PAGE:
Monday, November 27, 2017

Inherited A Property? Here's All Of Your Options

It’s never a nice thing to think about, but at some point, family members and even yourself are not going to be around in the world. Death is one of those things that is a guarantee in life, and so there always comes a point in time where you may have to deal with assets on behalf of an estate when someone close to you has passed away. Quite often property is one of the things we imagine we would leave behind for our children. A legacy and some form of an estate to be passed on to help the family further. So what happens if you find yourself in a situation where you have an inherited property? What might you do with it?

I wanted to share with you some of the options available to you. There are a number of things you can do aside from the obvious that you may not have considered before. Some of which can provide you with an income or an influx of cash, others may be a more long-term decision. I hope that explaining all the options available to you that you can end up making a more informed decision on what might be the best step for you and your family to take during this very difficult and emotional time.

Live in it

Living in the house could present an ideal solution. It may be in the ideal spot, perhaps having neighbouring family or friends, and could help you to get onto the property ladder without much need for parting with much money or any at all if the property is mortgage free and left entirely to yourself. It could also hold some very dear memories for you, perhaps from your childhood. But at the same time, those memories might be something you want to forget so the decision to move in can be quite conflicted. However, if you are not yet on the property ladder or couldn’t necessarily afford to upgrade then having this home could be the ideal next step.

You may also see the benefit of holding on to it a little longer. Perhaps over time, the value might increase and it could prove to be a more long-term decision and beneficial to keep hold of it a little longer. While you may not want to live in it, there can be other ways you can benefit by keeping it longer.

Rent it out for income

If keeping it longer is the ideal situation, but you don’t necessarily want to live in it, then you may want to consider another option so that the house or property doesn’t remain vacant. Renting it out could be a great solution to the problem. There are some great benefits but there also some cons to renting out your home. The benefits of renting means you get some income which could come in handy, as well as making sure that the house keeps in good working order. However, you also need to consider that you are renting out to others, and that means placing some element of trust that they will look after the property and treat it with respect. This could be an issue if you end being unlucky enough to rent out to people who are perhaps untrustworthy.

Finding tenants, however, is far easier than it used to be. You can enlist the help of an agent who will subsequently vet the tenants ahead of signing any contracts. Tenants now have to go through more specific forms and checks to ensure that they are creditworthy and also can afford to keep up with repayments, which does give you some added security and peace of mind.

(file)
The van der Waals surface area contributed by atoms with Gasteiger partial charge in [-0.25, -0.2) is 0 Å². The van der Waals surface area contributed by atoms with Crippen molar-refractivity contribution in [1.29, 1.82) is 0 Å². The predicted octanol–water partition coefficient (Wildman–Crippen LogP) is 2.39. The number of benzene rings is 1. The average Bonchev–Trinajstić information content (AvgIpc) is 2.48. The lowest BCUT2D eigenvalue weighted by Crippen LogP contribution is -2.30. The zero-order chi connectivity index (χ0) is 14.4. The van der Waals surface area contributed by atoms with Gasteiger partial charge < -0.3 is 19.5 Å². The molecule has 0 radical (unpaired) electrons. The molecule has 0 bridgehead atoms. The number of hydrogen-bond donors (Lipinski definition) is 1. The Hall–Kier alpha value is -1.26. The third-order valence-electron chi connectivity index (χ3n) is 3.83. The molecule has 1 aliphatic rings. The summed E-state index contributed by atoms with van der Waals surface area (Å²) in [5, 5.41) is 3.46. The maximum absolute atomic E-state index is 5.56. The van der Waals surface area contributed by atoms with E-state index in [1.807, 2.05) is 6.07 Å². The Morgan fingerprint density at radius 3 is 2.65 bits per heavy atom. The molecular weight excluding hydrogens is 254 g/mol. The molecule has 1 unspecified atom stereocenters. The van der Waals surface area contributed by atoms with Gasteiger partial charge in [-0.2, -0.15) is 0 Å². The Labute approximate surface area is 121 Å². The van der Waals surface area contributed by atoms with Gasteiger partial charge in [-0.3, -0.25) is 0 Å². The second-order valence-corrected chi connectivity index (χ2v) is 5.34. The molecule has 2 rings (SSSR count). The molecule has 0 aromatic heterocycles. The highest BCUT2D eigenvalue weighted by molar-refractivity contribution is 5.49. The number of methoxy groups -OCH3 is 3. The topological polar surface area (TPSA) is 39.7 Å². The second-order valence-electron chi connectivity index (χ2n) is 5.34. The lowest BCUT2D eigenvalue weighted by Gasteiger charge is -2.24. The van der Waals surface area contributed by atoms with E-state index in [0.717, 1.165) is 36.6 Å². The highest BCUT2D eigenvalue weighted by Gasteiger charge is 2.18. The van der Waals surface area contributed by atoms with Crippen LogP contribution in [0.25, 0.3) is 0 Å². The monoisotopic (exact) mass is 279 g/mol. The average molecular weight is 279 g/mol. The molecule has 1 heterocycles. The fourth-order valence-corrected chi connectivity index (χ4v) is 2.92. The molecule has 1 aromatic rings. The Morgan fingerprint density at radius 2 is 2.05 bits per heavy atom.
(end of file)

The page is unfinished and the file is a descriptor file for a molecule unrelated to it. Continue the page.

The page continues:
Sell it on if you don’t have any need for it

Selling an inherited property tends to be the most popular option when people find themselves in this situation. It gives you the added benefit of no longer needing to be responsible for the property with tenants in it or to be worried about it remaining vacant for long periods of time. You also don’t have the extra stress and hassle of moving house, which we all know isn’t always a fun process to go through.

It enables you to free up the equity in the property and taking the inheritance that way. This option works well if more than one of you have inherited the house. You can then sell it and move on to your portion of the sales proceeds. If you are wanting to it fast, then websites like could be the answer. However, you may find that if more than one of you is involved, others may have different ideas of what they might want to do. If they want to move in, etc, then you may want to sell you part of the property to them so that you can move on.

Improve it in some way

In some cases, an inherited property may need updating. The chances are if older relatives have been living in it, then the kitchen, bathroom, and some modernisation like flooring and walls, may need improvement. This can work well in your favour, you can improve it and then sell it on for a much higher price. Again, if other parties are involved they may also take this view. For what could be spent on it, you could get a considerable return. Websites like are full of inspiration. However, you may also want to consider the option of selling it on to people who do this sort of thing for a living. You tend to get realistic sales and it could free up the process far quicker for you.

Turn it into a different sort of property altogether

Finally, you may want to think about changing the use of the property. You may find that it has a prominent position on a road for a business. Maybe to create a decent showroom or shop front. Perhaps the property is big enough to be turned into apartments instead of remaining as one dwelling. Applying for a change of use or planning permission is relatively straightforward and could mean that the overall value increases.

I hope that this has inspired you to consider some of the other things you could do with an inherited property.

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